ScienceDaily: UCSD Project Takes Fish Collection Into The Digital Age

ScienceDaily: UCSD Project Takes Fish Collection Into The Digital Age

Project coordinators will create a resource that allows scientists to remotely study a range of the world’s fish species, from the exotic to the mundane. In collaboration with the Birch Aquarium at Scripps, the scientists will also develop the “Digital Dissection Tool,” an educational program for high school students that capitalizes on the interactive scientific research aspects of the project.

“By creating the Digital Fish Library, we hope to develop a tool that stimulates students to think independently and naturally leads them into questions that they might want to investigate,” Frank said. “We hope to design an educational model that spurs students’ interests and teaches them how to conduct research. It’s not just teaching them about fish anatomy or physiology, it’s teaching them about magnetic resonance imaging, computation and visualization.”

Education modules within the Digital Dissection Tool will cover the basics of MRI, digital image processing of 3-D MRI data as well as aspects of marine biology. Under the guidance of co-investigator Cheryl Peach, Ph.D., of the Birch Aquarium–an expert in science education–elements of the project also will be incorporated into UCSD’s Academic Connections Program, an intensive, three-week summer learning experience for college-bound high school students.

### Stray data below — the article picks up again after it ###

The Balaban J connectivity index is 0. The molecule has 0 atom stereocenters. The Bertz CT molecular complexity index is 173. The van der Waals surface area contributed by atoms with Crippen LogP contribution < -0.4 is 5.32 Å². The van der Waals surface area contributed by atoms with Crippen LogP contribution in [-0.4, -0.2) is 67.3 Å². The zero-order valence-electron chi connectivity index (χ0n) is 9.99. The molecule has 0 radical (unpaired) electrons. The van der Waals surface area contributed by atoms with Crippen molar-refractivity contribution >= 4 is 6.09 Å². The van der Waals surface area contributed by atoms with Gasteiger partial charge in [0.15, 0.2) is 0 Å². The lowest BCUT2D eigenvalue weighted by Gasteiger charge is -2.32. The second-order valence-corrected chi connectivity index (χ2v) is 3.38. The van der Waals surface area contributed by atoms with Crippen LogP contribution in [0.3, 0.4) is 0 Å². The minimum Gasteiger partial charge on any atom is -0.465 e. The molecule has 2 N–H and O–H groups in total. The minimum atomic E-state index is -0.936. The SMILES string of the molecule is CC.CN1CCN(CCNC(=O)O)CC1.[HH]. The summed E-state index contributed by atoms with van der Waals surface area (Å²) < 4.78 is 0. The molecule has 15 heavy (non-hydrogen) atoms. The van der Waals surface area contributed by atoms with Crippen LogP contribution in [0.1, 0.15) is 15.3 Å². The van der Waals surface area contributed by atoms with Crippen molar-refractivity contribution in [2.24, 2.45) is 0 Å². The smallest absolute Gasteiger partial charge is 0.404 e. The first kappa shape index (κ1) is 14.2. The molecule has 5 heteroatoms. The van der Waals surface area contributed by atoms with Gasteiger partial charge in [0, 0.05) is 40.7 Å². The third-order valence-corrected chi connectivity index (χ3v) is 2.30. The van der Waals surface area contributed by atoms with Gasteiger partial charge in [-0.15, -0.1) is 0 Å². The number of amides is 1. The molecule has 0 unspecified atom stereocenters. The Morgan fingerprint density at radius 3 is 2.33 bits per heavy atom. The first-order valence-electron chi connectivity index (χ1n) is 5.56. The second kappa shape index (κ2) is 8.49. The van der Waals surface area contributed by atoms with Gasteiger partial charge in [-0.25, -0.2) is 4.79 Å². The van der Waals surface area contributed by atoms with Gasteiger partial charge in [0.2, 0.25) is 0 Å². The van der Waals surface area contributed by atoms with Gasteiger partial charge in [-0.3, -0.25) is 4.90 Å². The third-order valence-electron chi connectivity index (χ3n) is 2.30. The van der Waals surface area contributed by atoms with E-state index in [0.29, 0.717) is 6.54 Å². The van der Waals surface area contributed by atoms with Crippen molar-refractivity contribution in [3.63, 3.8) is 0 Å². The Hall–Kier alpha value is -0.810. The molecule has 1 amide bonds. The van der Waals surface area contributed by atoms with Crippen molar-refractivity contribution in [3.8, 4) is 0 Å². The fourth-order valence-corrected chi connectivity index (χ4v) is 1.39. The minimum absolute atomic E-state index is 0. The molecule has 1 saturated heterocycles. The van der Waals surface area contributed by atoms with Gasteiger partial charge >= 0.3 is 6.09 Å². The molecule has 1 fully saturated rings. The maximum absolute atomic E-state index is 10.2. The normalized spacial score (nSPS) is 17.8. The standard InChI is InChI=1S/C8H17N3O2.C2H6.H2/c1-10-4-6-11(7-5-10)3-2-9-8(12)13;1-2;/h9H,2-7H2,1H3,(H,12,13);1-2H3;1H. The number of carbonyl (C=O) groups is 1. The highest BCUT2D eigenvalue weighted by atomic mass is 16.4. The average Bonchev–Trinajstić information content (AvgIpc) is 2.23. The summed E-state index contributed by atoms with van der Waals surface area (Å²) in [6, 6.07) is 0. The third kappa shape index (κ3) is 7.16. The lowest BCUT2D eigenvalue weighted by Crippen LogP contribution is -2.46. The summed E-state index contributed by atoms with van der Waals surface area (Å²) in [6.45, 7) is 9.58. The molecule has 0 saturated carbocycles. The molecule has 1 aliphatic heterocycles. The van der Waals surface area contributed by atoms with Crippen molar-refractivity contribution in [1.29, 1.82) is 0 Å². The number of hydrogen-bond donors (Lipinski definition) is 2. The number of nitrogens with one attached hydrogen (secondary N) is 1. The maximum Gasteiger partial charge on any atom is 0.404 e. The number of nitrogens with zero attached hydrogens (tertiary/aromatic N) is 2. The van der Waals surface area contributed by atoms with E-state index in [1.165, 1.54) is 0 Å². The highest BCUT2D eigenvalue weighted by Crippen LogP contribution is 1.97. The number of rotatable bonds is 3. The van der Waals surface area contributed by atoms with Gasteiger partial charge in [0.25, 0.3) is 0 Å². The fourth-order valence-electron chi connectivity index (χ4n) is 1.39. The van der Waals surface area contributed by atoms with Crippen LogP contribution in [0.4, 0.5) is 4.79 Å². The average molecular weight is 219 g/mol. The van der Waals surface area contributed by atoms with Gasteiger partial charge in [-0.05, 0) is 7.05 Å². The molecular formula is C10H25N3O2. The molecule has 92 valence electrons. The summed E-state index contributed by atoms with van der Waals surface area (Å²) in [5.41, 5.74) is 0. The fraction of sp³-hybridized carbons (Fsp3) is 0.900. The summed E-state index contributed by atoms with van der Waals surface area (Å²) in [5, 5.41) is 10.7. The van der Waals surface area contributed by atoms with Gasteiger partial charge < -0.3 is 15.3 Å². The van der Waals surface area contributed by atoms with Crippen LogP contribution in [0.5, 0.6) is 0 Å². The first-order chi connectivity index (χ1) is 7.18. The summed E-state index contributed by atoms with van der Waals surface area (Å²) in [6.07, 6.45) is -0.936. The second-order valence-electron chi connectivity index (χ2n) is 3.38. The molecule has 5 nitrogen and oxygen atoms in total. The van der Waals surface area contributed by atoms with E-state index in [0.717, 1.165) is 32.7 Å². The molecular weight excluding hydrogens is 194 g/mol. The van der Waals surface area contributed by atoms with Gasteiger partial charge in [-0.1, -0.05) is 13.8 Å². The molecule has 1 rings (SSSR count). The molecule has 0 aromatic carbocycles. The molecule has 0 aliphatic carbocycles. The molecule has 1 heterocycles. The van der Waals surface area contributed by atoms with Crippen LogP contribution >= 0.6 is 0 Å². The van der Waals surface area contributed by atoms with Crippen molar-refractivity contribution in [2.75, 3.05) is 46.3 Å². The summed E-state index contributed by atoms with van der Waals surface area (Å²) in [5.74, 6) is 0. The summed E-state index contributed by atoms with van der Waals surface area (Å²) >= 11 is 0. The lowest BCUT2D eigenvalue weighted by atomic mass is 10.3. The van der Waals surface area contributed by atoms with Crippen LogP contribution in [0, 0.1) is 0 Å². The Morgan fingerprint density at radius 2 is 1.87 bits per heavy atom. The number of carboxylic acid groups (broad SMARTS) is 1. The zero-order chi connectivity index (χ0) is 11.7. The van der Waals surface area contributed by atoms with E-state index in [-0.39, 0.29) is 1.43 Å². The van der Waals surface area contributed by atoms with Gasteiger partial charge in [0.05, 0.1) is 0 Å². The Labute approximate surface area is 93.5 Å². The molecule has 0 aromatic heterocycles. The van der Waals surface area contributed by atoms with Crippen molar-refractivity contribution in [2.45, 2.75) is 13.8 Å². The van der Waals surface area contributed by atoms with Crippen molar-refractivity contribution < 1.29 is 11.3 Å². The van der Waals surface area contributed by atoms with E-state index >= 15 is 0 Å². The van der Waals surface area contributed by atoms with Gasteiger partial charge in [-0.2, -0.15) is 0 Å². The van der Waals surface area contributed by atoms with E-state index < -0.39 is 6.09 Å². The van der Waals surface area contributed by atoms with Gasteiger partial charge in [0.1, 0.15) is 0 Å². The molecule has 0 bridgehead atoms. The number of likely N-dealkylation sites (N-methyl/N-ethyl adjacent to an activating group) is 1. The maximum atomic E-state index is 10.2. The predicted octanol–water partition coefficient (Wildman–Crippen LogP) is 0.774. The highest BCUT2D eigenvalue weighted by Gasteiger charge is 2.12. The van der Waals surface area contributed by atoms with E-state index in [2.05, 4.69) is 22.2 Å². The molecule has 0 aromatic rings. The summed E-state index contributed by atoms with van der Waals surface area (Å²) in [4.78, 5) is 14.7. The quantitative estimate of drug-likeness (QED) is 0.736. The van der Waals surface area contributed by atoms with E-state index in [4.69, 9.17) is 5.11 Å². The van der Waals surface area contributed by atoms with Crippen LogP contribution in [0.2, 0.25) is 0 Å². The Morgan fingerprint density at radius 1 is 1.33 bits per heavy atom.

This is a project with $2.5M in funding from NSF for 5 years. From the article, there seems to be at least one biologist in the fish collection at Scripps, one MRI imaging specialist, one MRI engineer, then one or more people at the Birch Aquarium. These folks live in the La Jolla area of southern California, a region with a completely ridiculous high cost of living. And they are producing custom MRI hardware, not an inexpensive thing to do. And producing software tools for education. This looks to be a tremendous bargain for $500K/year of funding. I’d be surprised if the NSF funding actually covered half of the actual costs involved in this project. You know, William Proxmire made a name for himself by heaping ridicule on things he thought were unworthy of spending taxpayer money on. I’d like to note here that we, the taxpayers, are getting way more than our money’s worth on this one.

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Wesley R. Elsberry

Falconer. Interdisciplinary researcher: biology and computer science. Photographer. Husband. Christian. Activist.